by Shen Jingting
BEIJING, Oct. 11 (Xinhuanet) -- The explosive growth of China's e-commerce industry has led mobile phone sellers, both at home and abroad, to shift their attention to online channels, and analysts say the change may signal a revolution in the mobile phone industry.
Xiaomi Corp, a Beijing-based mobile phone manufacturer that dreams of success like that enjoyed by Apple Inc, has received a lot of attention by selling devices through the Internet since Aug 16, 2011 - the date that Xiaomi introduced its first handset model. Xiaomi is the first major Chinese mobile phone company that has adopted e-commerce channels as its major product distribution platform.
By Aug 16, the company had sold 3.52 million Mi-One devices, the first generation of Xiaomi mobile phones. Seven out of every 10 Mi-One were purchased online, according to the company.
After Xiaomi's huge success in online marketing, most mobile phone brands in the Chinese market have thronged to the e-commerce market to compete for Web buyers.
"All of a sudden, you find mobile phone brands acting like sharks, rushing into the online venue because they smell blood," said Deng Kuibin, deputy general manager of SINO Market Research Co.
Huawei Technologies Co Ltd, the world's second-largest telecom equipment maker, which in recent years looked for the terminal business to be its new revenue driver, launched a business-to-customer e-commerce website (www.vmall.com) in March to sell its own consumer electronics, especially smartphones.
In early July, the Shenzhen-based company introduced the 2,499-yuan ($397) Ascend D1, the first Huawei smartphone that can be purchased only online. In addition to Huawei's Vmall.com, customers can find the product on 360buy.com and Alibaba Group's Tmall.com as well.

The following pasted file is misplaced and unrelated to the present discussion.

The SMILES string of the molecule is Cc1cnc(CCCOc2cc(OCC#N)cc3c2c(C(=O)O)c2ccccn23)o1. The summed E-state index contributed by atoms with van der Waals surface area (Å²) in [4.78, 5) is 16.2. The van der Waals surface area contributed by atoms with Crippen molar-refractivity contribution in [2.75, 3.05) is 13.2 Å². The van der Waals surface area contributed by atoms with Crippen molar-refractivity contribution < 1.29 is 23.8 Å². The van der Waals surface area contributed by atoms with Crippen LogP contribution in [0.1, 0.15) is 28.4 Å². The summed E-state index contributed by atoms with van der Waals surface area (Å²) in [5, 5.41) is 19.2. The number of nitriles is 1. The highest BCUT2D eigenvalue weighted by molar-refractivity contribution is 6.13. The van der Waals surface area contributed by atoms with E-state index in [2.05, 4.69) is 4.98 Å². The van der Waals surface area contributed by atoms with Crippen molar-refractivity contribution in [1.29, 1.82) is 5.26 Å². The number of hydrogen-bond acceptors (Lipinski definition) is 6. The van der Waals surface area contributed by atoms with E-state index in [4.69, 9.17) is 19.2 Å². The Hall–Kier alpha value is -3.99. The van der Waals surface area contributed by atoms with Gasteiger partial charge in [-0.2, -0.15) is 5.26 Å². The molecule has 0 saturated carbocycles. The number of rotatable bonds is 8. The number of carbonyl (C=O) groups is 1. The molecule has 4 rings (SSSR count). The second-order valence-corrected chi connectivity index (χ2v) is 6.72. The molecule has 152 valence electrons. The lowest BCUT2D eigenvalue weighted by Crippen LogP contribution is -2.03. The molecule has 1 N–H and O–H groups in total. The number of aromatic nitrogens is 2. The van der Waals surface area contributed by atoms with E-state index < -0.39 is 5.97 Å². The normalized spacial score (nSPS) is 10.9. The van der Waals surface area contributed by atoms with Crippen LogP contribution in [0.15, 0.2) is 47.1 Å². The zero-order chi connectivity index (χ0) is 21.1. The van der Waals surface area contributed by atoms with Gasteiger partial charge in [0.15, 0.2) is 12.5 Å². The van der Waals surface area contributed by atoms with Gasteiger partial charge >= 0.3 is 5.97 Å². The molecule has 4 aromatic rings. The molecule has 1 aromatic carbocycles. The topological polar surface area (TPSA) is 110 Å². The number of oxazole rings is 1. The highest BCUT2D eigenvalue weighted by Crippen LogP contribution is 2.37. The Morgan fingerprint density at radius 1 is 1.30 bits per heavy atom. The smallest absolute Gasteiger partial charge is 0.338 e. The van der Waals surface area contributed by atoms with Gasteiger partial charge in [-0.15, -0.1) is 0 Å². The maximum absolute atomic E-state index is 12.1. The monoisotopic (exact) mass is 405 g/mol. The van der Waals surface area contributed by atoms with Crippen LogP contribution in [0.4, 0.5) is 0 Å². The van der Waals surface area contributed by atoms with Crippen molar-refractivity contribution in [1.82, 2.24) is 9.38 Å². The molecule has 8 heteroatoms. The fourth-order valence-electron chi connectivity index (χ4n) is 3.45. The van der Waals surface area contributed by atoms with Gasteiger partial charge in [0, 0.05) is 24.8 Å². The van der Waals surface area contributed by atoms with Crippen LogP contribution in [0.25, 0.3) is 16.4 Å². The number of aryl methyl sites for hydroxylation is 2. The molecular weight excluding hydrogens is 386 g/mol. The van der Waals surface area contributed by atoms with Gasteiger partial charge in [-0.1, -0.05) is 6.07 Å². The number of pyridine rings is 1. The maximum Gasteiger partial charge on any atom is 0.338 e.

Seeing the great potential of online channels, Huawei even set up an e-commerce business unit this year.
Huawei aims to ship 60 million smartphones across the globe in 2012, with its total mobile phone shipment reaching 100 million units during the period, said Wan Biao, CEO of Huawei Device Co Ltd, a mobile phone subsidiary of Huawei.
"We have seen e-commerce rising as a very important way for mobile phone sales, and Huawei will take further steps in developing the e-commerce business," Wan told China Daily.
ZTE Corp, the world's fourth-largest mobile phone vendor by shipments, will earn 300 million yuan ($47.6 million) in revenue from selling mobile phones online this year, up from 10 million yuan last year, said He Shiyou, the company's executive vice-president.
ZTE started to use e-commerce channels to promote mobile phone sales in 2010, He said.
Taiwan-based HTC Corp, which officially entered the Chinese mainland market two years ago, has lowered its target of constructing 4,000 branded counters in China by the end of this year. Ray Yam, president of HTC China, said the company slowed the pace of opening brick-and-mortar stores because it noticed the significant rise of e-commerce sales on the mainland.
"More people are turning to the Internet for mobile phone purchases, which forced us to change our marketing strategy," Yam said. HTC is going to have about 3,000 branded counters by year-end, reduced greatly from the previous goal of 4,000.